• I”m with you on this one Scott. It’s the natural cork for me too. 🙂

    • Scottmhuntington

      Thanks Susan! One winery I was at used plastic for everything, then got a new winemaker who only wanted natural. It was pretty funny to see the battles between the winemaker and owner on what to get.

  • Jacqueline Gum

    I confess…I DO look at the cork! And I also admit that the plastic wine cork always makes me think that I have purchased an inferior product. I know that’s wrong in some cases, but it always reminds me that I don’t like to c=drink wine out of plastic glasses either. i Know it doesn’t flavor the wine…and I do get over it. But I’s prefer to stick with the cork:)

    • Scottmhuntington

      It will be interesting to see if the general perception of plastic = low quality will change over time. I’m the same way with the plastic cup vs wine glass though. Just doesn’t feel right in plastic.

  • Susan: Just to let you know, I posted a comment 2x yesterday and it went into the ether! Not sure what happened to it, but the post showed up in my inbox here and so I’ll try again.

    I dislike synthetic corks profusely. I don’t like the look or feel of them. I’d much rather have a bottle with a twist top vs a synthetic cork. And I’m slowly leaning to twist tops more and more, as you can now get some amazing wines with twist top bottles and I admit to being lazy. Cheers!

    • Scottmhuntington

      Thanks Doreen! I didn’t get into twist-offs, (that could be a whole other topic) but it is pretty interesting that they’re starting to become more prominent, even in high quality wines.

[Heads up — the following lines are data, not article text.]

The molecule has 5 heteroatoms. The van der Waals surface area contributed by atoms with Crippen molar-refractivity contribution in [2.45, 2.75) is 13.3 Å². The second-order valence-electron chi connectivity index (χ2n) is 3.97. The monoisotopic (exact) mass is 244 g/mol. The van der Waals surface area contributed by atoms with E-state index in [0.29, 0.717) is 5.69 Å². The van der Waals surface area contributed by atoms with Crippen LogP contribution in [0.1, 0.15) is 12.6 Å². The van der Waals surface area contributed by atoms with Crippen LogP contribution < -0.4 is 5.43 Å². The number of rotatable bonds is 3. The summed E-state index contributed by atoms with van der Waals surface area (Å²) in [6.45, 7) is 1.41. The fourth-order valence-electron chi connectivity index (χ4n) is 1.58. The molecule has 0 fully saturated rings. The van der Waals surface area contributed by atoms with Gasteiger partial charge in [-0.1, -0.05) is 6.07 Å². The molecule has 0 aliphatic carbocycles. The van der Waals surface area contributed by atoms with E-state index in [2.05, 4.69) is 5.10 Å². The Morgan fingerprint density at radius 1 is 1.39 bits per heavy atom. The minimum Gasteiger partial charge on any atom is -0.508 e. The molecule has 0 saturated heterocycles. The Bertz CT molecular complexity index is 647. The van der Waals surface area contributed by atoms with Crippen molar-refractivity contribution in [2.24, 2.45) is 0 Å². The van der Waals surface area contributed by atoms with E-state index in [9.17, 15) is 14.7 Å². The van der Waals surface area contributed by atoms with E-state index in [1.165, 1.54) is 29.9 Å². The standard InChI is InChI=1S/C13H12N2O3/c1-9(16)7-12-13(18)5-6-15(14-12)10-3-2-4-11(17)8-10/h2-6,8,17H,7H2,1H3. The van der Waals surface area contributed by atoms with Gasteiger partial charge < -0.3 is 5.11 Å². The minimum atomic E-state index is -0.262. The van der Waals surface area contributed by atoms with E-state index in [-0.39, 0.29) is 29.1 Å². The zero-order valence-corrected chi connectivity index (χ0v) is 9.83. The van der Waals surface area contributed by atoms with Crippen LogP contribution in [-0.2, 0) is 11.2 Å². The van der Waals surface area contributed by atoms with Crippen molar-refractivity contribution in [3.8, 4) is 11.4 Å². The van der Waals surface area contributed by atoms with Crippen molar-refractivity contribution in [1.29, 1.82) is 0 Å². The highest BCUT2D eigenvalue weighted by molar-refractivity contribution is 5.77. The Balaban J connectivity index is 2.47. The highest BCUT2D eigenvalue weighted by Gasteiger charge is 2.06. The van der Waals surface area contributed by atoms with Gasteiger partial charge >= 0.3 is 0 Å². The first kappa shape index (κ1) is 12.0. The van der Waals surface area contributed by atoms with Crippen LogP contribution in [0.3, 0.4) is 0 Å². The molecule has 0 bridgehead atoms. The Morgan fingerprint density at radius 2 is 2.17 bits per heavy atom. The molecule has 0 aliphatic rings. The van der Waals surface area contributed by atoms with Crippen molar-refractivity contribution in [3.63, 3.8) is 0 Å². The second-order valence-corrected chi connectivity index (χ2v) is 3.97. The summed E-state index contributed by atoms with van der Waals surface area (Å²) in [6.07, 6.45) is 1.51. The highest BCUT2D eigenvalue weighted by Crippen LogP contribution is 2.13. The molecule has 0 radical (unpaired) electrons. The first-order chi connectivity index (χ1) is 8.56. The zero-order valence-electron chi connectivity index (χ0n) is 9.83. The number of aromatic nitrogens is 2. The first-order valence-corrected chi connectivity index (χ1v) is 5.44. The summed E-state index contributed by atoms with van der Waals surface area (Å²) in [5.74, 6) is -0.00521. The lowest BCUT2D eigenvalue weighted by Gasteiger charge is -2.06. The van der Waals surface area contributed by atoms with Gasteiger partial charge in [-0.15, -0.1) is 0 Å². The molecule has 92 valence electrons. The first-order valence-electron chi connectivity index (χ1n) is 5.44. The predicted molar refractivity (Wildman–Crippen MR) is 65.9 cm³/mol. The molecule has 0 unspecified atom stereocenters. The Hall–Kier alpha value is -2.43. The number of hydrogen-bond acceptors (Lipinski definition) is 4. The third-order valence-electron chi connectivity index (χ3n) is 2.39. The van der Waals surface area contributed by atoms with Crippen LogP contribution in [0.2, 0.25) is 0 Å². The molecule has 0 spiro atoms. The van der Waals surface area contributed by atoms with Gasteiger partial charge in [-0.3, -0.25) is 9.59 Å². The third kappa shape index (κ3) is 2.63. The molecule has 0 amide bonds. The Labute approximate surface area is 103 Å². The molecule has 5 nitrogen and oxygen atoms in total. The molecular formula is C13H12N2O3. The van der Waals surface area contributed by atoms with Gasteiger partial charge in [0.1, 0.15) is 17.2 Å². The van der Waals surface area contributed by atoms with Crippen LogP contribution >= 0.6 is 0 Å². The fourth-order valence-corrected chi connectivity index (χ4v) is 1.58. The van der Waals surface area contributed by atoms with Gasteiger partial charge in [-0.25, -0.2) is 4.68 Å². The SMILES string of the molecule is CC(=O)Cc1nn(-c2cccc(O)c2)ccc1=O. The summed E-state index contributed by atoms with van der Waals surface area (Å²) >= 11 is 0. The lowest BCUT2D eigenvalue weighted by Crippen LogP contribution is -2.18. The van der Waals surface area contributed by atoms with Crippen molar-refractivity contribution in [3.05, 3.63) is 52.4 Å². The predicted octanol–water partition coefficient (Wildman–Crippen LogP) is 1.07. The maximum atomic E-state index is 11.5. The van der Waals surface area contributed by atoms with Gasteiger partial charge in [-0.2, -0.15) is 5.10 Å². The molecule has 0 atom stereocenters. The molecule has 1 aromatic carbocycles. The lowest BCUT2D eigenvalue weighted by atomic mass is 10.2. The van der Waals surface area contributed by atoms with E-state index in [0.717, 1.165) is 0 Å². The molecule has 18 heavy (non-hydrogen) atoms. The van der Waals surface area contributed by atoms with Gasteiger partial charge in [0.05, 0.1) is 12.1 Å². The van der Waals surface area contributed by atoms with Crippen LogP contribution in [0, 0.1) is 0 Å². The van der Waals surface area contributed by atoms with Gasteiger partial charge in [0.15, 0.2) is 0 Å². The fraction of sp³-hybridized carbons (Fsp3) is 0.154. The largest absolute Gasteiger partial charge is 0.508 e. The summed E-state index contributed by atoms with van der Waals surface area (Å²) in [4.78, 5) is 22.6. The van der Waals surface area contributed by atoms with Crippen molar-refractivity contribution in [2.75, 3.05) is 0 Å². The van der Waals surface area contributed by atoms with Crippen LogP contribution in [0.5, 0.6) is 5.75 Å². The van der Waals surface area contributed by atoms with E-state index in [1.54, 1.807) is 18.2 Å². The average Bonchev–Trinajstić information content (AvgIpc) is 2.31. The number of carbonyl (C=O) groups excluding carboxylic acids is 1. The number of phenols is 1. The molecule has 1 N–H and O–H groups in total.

• Scott, simply said, I will go with the natural cork! I especially enjoyed reading about the environmental details.

    • Scottmhuntington

      Thanks Leora! Yeah, the environmental stuff is really interesting. If you ever get the chance to actually hold the bark of the cork tree, it’s amazing.

  • You don’t mention wines with screw caps. These are becoming very popular. Just like synthetic and corks, they have their pluses and minuses. One plus is that they easier to open.

    • Scottmhuntington

      The screw caps could be a whole other post! Haha. But yes, it’s interesting to see how they’re catching on.

  • Michele Harvey

    I used to prefer the tradition of a natural cork but have become accustomed to all options, even boxed wines, some of which I think are actually quite good.

    • Scottmhuntington

      That’s a good mindset to have, Michele! While I perfer the natural cork, I try not to let it change my perception of the wine. And yeah, I’ve had some boxed wine that has been better than a few expensive bottles!

  • Hi Scott,
    Good to see you here on Susan’s blog. My vote is natural cork! When I purchase a wine with a plastic one, I feel like it is an upgrade of the screw top. To me it feels cheap. It is all about the experience…even the sound of a plastic cork isn’t the same as a real one. I like to even smell the cork and the plastic one has no smell to it. I’m not a wine expert, but enjoy a good bottle and the entire experience.

    • Scottmhuntington

      Thanks Donna. I didn’t mention it in the article, but I like to collect the corks too, and it seems weird to have the plastic ones mixed in with the real ones.

  • Cheryl Therrien

    I am not a wine drinker, but you have made a great argument for natural in my view. 🙂